The day started in the perfectly normal manner. Hopping out of bed at 3 a.m., I cruised on through the morning schedule. Pack? Check. Water? Check. Sunblock? Check. As I walk out the door, my cat yawns and glares at me, implying “You DO know the sun’s not up yet, right?”
Once out in the field, I greet the sun rising over the Spring Mountains with the usual smile. Week after week, I track the movement of transmitter-wearing desert tortoises for the San Diego Zoo’s Desert Tortoise Conservation Center. In short, I hike a lot. However, don’t let me fool you; it’s anything but dull. That’s the beauty of working with living creatures—you never know when you’ll experience something extraordinary. And that’s just what happened that perfectly normal day in the field.
Raising my antenna, I punched the frequency for tortoise #21 into the receiver. After following the signal and tone, I finally approached #21 digging on the apron of a soil borrow. “And another one down,” I thought to myself as I kneeled down to take a GPS point. That’s when I noticed the second tortoise in the mouth of the burrow. I leaned in close, inspecting its carapace. This tortoise had been notched and tagged already, the usual procedure when we come across a resident in the field: #25. I was so caught up with identifying #25 that I hardly noticed #21’s movement until it was butting against the side of my boot. “Whoa, buddy!” Someone was clearly in a feisty mood.
I quickly finished taking my GPS point and moved away to complete the datasheet. Suddenly, I heard scuttling, scratching, and the movement of dirt coming from the direction of the tortoises. “What is going on?” I wondered, and I moved back within eyeshot of the burrow.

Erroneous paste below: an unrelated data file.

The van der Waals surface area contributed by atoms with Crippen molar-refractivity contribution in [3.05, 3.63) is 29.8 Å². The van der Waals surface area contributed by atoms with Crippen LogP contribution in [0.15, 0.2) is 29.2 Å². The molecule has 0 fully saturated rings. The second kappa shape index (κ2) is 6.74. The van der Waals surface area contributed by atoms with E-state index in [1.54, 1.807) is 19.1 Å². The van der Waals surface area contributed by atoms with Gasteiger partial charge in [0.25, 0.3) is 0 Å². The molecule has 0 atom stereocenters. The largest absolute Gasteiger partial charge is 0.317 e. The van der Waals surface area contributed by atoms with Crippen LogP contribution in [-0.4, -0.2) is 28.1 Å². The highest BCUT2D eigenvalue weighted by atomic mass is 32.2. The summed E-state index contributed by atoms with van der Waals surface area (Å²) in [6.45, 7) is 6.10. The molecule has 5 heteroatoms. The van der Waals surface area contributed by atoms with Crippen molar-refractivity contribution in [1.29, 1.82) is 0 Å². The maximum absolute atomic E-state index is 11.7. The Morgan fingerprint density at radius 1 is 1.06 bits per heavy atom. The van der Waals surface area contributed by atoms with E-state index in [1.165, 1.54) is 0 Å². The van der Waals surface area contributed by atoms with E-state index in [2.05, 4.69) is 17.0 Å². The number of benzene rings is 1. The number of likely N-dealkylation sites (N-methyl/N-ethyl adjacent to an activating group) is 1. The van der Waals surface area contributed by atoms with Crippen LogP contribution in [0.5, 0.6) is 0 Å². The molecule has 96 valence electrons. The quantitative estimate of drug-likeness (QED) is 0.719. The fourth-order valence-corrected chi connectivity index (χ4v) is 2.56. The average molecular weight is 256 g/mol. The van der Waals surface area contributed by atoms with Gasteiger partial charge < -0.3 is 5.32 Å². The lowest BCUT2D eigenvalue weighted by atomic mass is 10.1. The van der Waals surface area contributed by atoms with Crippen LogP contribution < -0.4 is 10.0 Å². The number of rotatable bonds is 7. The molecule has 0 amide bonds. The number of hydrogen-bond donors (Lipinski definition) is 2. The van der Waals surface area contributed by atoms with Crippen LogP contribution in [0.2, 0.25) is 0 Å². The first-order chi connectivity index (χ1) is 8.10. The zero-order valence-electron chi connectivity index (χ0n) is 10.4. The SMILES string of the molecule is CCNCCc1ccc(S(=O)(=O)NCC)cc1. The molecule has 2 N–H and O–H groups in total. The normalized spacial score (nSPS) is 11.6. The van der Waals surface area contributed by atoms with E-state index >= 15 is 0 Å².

I froze. The tortoises were fighting! After inspecting me, #21 had proceeded to move back to the burrow and pick a fight with the larger #25. They were really going at it, their hard shells knocking together with a sharp “crack” upon contact. I initially thought I was witnessing a male versus male brawl but was surprised to discover that #21 was a female! Click on the video link below to watch…
Shortly thereafter, the two broke apart. I wasn’t sure if I was viewing the tortoise reenactment of “Hit the road, Jack,” but I used the pause to grab my camera in anticipation of round two. Sure enough, they collided again, pushing with their heads and the front of their shells, often lifting each other on their hind limbs due to the force. Finally, the male, #25, managed to flip the female, #21, over the edge of the burrow apron. I stopped recording and rushed to a new spot to see her. She was now on her back, but she wasn’t about to back down. She slowly righted herself on her feet, ready for round three. After several more minutes of tussling, #25 finally backed away, turned around, and moved away from the dirt burrow. Meanwhile, #21 stood triumphantly on her burrow apron watching him meander off. How’s that for a bit of spring cleaning?
I smiled, shook my head, and finished filling out the data sheet. I punched in the numbers for the frequency of the next tortoise on the list, picked up my pack, and held up the antenna.
Yep, just another perfectly normal day…
Tiffany Pereira is a research associated at the San Diego Zoo’s Desert Tortoise Conservation Center.